WEST LAFAYETTE, Ind. — As the United States looks to become more green, a program to trade carbon credits from farmland could play a role.
When carbon is emitted into the atmosphere, by vehicles or other means, it can be absorbed and stored by trees and other plants and may eventually wind up in the soil as organic matter. No-till fields store carbon in the form of soil organic matter, which can be sold by farmers, providing them with an additional source of income.
“Carbon credits are currently a voluntarily method used by organizations that want to offset their carbon emissions,” said Lenny Farlee, Purdue University Extension forestry specialist. “But it also creates an opportunity for farmers that may have no-till fields or landowners who replant forest trees.”
Carbon offset credits are sold through the Chicago Climate Exchange (CCX), which operates like a stock exchange. Offsets typically come from agriculture methane capture, no-till farming, grasslands and planting trees.
The CCX will accept a minimum of 100 tons of carbon at a time. Most landowners sell credits through an aggregator, comparable to a stock broker, who will combine multiple landowners’ credits together.
“An aggregator will lump several accounts together until it reaches 100 tons or more and sell the carbon to the CCX,” Farlee said. And the aggregator can handle most of the administrative work associated with selling the credits.
Carbon from grasslands and no-till farming is sold to the CCX at a fixed rate per acre. Carbon from trees also is sold at a fixed rate based on tree species, age of the planting and region.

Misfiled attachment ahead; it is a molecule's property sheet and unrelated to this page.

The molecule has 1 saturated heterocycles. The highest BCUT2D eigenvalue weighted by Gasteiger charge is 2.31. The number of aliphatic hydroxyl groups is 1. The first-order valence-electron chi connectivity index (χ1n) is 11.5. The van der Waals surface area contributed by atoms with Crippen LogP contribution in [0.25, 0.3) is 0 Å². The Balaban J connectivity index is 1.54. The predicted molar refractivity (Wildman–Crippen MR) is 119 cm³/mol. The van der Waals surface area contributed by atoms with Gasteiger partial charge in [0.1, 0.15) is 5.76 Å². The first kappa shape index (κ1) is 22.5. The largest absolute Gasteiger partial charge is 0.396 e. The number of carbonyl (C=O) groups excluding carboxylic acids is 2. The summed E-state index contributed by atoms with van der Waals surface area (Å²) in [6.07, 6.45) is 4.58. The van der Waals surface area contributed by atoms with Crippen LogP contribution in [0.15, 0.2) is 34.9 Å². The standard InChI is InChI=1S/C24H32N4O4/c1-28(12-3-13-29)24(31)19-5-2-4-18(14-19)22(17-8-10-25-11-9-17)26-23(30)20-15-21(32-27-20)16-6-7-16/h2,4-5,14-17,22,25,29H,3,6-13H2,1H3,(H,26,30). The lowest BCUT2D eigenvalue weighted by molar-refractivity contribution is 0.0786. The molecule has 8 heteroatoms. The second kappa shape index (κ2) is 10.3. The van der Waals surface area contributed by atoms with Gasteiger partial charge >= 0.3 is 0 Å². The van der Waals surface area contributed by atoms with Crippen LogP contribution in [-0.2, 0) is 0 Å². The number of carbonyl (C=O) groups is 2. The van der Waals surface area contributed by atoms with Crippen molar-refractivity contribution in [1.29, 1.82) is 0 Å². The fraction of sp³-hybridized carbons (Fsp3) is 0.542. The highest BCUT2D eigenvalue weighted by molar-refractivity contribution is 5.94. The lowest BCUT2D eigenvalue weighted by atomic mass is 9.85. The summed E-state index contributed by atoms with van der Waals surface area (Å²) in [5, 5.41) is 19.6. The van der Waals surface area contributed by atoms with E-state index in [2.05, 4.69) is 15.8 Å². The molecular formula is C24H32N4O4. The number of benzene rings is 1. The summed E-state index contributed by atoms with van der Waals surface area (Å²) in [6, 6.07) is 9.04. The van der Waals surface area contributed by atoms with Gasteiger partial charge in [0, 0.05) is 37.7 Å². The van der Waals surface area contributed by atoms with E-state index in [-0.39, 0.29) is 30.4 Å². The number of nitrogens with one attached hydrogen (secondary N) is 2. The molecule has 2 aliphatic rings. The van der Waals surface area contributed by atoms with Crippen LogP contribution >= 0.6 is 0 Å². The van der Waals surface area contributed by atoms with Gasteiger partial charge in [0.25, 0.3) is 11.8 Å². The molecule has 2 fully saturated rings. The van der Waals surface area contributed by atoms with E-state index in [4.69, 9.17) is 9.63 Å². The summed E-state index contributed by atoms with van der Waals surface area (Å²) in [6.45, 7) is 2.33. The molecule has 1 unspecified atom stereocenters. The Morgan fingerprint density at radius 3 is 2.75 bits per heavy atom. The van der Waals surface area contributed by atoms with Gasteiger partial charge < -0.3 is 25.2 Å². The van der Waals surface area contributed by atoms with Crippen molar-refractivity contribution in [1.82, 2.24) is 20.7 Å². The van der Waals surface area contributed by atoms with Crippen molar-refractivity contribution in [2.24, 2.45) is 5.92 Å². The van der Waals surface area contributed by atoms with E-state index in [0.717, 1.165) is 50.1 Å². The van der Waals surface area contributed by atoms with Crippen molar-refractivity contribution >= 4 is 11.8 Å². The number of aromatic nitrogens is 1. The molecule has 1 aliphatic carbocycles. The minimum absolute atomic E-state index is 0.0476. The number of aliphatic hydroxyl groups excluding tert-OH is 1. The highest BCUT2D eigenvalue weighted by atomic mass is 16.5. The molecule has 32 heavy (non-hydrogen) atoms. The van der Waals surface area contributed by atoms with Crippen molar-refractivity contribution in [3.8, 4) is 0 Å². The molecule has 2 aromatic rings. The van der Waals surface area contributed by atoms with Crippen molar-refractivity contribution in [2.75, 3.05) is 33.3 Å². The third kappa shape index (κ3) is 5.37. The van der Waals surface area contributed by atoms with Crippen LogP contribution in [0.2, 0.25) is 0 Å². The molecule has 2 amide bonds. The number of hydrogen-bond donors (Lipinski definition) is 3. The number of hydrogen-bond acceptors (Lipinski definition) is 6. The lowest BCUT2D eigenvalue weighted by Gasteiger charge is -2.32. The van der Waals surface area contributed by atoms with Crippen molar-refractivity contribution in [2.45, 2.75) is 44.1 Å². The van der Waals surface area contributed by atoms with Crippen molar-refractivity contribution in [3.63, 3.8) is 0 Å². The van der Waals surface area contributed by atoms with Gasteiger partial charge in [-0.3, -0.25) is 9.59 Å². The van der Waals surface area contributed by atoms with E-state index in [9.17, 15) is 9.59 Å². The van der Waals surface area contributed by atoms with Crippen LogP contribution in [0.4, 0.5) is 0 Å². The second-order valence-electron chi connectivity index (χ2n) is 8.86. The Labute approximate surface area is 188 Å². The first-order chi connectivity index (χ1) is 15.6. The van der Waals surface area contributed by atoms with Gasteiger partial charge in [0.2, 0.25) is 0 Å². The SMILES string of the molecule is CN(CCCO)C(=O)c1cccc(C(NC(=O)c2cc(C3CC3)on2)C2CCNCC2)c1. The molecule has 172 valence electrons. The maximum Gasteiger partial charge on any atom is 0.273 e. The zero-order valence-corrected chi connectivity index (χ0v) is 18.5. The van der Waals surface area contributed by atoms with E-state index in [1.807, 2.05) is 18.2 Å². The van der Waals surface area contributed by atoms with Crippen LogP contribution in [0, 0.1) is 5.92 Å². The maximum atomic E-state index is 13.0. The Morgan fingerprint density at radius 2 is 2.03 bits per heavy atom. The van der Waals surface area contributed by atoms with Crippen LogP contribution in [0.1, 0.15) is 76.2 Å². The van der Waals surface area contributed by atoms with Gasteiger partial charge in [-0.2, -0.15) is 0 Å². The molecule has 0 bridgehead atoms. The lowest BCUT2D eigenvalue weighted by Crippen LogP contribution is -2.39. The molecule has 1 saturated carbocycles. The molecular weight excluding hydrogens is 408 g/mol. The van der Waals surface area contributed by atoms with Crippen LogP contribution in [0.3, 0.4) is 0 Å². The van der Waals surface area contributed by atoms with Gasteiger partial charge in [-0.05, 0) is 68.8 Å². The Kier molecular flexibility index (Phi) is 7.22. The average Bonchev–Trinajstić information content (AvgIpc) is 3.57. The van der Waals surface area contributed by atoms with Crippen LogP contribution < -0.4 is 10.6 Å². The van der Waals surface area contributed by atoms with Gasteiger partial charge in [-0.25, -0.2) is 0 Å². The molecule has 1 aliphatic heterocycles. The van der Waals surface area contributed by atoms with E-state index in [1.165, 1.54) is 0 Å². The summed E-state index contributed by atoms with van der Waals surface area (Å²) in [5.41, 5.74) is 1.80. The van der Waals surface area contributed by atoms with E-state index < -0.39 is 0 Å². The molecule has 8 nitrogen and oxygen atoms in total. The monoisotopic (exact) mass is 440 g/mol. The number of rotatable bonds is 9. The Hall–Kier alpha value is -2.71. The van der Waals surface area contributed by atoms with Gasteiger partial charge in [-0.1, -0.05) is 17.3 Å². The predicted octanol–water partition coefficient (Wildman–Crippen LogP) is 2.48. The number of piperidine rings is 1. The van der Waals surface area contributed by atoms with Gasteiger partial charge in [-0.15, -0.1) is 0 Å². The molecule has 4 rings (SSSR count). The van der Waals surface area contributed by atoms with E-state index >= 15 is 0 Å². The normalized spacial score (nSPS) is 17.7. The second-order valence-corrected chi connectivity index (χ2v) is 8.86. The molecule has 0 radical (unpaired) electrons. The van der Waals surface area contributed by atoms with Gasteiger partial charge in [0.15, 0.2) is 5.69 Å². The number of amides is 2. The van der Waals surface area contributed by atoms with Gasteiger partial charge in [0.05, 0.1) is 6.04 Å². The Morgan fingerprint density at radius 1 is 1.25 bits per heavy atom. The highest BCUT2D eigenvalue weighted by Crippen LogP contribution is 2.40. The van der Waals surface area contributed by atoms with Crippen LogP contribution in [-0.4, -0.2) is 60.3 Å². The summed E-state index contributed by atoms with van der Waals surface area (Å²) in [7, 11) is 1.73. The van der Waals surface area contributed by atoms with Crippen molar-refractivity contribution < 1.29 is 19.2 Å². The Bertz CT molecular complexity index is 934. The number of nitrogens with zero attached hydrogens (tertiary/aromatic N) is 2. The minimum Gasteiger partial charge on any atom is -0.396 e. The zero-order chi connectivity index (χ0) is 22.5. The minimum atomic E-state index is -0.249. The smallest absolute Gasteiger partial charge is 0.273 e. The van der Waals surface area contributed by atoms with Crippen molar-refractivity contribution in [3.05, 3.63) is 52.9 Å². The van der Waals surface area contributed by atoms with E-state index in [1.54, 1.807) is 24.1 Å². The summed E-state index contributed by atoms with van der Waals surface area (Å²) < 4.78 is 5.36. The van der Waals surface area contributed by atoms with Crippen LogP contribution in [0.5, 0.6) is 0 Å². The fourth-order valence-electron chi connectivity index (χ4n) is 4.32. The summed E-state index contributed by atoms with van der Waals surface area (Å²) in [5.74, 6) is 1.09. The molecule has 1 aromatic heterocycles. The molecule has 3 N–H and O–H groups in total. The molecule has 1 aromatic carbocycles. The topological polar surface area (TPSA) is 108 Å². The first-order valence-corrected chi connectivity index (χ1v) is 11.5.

“Two years ago the market for carbon offsets was $7.50 a ton, but because of the economy and uncertainty about the future structure of carbon markets it is 10 cents a ton today,” Farlee said.
As the voluntary program becomes more popular, the federal government is debating whether to make reduction of carbon emissions a mandatory system.
“There have been legislative proposals in place for about a year,” Farlee said. “Part of the debate is over making the carbon emissions reduction system a carbon tax or a market-based offset and reduction system or whether to have a mandatory reduction system at all.”
Under a carbon tax, emitters might be charged based on emission rates above some established threshold. If an offset market system is used, those entities emitting carbon could be allowed to buy and sell carbon offset credits based on their carbon emission reductions and offset credits to meet a required total emissions target.
“Europe has installed a mandatory carbon reduction and offset system, and the price per ton of carbon offset credits has been between $20 and $35 a ton,” Farlee said. “It is hard to predict what the future will bring here in the United States in terms of legislation related to reduction of greenhouse gas emissions.”
Farlee advised farmers and landowners to wait until the proposal is decided on before they sell their carbon because the market is depressed at this point.